Further, rather than working to improve technology access amongst potential low-income customers, the subsidies are more often used to attract high-end subscribers, particularly as average revenue per user decreases with increased penetration amongst all socio-economic classes. Lower end, prepay customers also have access to the originally subsidized phones through the second hand market.

      As providers expand their operations into other regions in Africa that typically come with high business risks, they are forced to accrue large debts and thus cannot afford to lose money in the relatively more lucrative South African market. With such a large proportion of their earnings going straight to the bank to pay off interest loans, the operators must find a balance in the cost of acquiring new customers. To this extent, while the device subsidies may have initially increased mobile phone penetration in South Africa, these same subsidies may now be responsible for holding back market growth in neighboring regions. Additionally, as governments impose taxes, tariffs, and duties, the operators must continue to focus on cutting costs. Ultimately, at this stage, profitability trumps subscriber numbers.

      In the meantime, however, subsidized phones may soon lead to higher profit margins in South Africa as operators push customers to utilize high value services like mobile broadband and applications. These services will require smartphones, which most consumers cannot afford without a discount. In many African countries, disposable income serves as the largest barrier to broadband uptake. If providers continue to subsidize devices, particularly smartphones, they could in turn increase Internet and broadband access in this region. If these subsidies prove too costly to justify, providers could experiment with different pricing packages or partner with the government to make the devices more affordable.

      MTN, Vodacom, Cell C and others have invested heavily in their high-speed networks to increase capacity and both meet and encourage the demand for high-speed broadband. Declining prices – and incentives like device subsidies – are expected to contribute to a growing broadband market.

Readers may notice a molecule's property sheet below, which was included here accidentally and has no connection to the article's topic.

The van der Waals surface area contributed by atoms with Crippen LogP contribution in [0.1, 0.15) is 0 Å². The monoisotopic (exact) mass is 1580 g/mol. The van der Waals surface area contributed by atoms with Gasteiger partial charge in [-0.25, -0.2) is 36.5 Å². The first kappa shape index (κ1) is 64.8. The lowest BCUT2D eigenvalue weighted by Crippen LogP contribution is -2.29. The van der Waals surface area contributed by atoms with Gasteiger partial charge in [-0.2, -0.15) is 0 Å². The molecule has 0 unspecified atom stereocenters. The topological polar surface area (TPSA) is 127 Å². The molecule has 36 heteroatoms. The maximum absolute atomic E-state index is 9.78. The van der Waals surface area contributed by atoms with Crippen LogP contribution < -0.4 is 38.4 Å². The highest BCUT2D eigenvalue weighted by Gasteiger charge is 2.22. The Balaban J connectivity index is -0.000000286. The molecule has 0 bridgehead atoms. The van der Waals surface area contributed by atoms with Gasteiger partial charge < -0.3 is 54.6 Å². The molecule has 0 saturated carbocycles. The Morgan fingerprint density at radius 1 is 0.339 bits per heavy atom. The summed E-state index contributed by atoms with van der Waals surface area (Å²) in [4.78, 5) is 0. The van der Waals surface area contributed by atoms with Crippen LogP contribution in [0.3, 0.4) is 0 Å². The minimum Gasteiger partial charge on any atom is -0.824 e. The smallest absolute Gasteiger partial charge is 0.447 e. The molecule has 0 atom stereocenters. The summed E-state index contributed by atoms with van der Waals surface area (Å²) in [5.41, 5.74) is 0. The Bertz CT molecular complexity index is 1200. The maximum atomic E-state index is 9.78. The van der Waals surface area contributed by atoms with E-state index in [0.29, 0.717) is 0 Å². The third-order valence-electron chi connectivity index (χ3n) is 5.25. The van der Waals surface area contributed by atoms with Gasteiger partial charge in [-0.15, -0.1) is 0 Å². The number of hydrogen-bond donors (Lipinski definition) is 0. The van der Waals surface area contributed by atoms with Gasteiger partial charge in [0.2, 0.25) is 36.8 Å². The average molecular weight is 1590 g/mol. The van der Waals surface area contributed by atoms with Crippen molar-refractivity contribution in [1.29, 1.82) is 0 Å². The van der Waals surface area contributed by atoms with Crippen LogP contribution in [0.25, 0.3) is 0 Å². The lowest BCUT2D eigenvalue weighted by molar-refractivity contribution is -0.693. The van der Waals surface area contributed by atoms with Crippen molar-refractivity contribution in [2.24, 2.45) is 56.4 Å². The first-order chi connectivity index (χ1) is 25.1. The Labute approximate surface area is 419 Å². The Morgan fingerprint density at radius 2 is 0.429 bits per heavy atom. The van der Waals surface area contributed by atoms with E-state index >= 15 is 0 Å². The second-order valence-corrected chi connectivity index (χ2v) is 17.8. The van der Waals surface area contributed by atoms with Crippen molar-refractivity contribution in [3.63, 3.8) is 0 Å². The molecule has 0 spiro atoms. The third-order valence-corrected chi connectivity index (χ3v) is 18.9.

BOX 6.4.21
      Free Devices (South Africa)


      "SA's Mobile Companies May Reconsider Cellphone Subsidies." Issue No 174. Balancing Act, 12 Jan. 2012. Web. http://www.balancingact-africa.com/news/en/issue-no-174/telecoms/sa-s-mobile-companie/en

      Mobile in South Africa – Contributing to Improved Economic and Social Outcomes. Rep. Indepen (for Vodacom), 8 Sept. 2005. Web. http://www.indepen.uk.com/docs/mobile-in-south-africa.pdf

      Mochiko, Thabiso. "African Numbers Driven by Rise in Mobile Voice, Internet Services." Business Day Live. N.p., 10 Oct. 2012. Web. http://www.bdlive.co.za/business/technology/2012/10/10/african-numbers-driven-by-rise-in-mobile-voice-internet-services

      In an effort to make broadband contract plans more appealing to consumers, many telcos go beyond mobile phones, also subsidizing modems, computers, and tablet devices with high- data contract agreements. With these contracts, subscribers may qualify for devices with no up-front charge in exchange for committing to long-term plans that promote the use of high- value services like Internet access. The revenue generated by these services justifies the cost of the equipment for the providers, and contracts usually have high early termination fees to guarantee that they can recoup the cost.

      In 2008, for instance, AT&T Mobility began subsidizing laptops. As a result, data revenue in the fourth quarter of that year rose 51.2% when compared to 2007’s fourth quarter results. To do so, AT&T partnered with Lenovo to offer customers laptops with embedded 3G modems for US$ 150 off when signing a two-year mobile data plan. To qualify for this offer, users signed up for AT&T’s $60 / month service, “DataConnect.” The embedded modems could handle download speeds up to 1.7 Mbps and uplink speeds up to 1.2 Mbps, but only worked with DataConnect. As part of the contract, users could terminate the agreement early for $175.

      By 2012, however, this practice no longer produced the same returns, largely due to the saturation of the market. While the subsidization of smartphones continues to make sense, the practice does not hold for the tablet market, where consumers tend to buy models designed for Wi-Fi and not cellular use. In August, AT&T announced that it would no longer subsidize tablets. AT&T continues to sell tablets, however, but at non-subsidized prices. As a result, the cellco’s tablet data plans do not have a built-in commitment and are slightly cheaper than previous offers. The price point increases based on data; 3GB plans cost consumers $30 per month while 5GB plans run for $50 per month. Shared data plans run for $10 / month plan.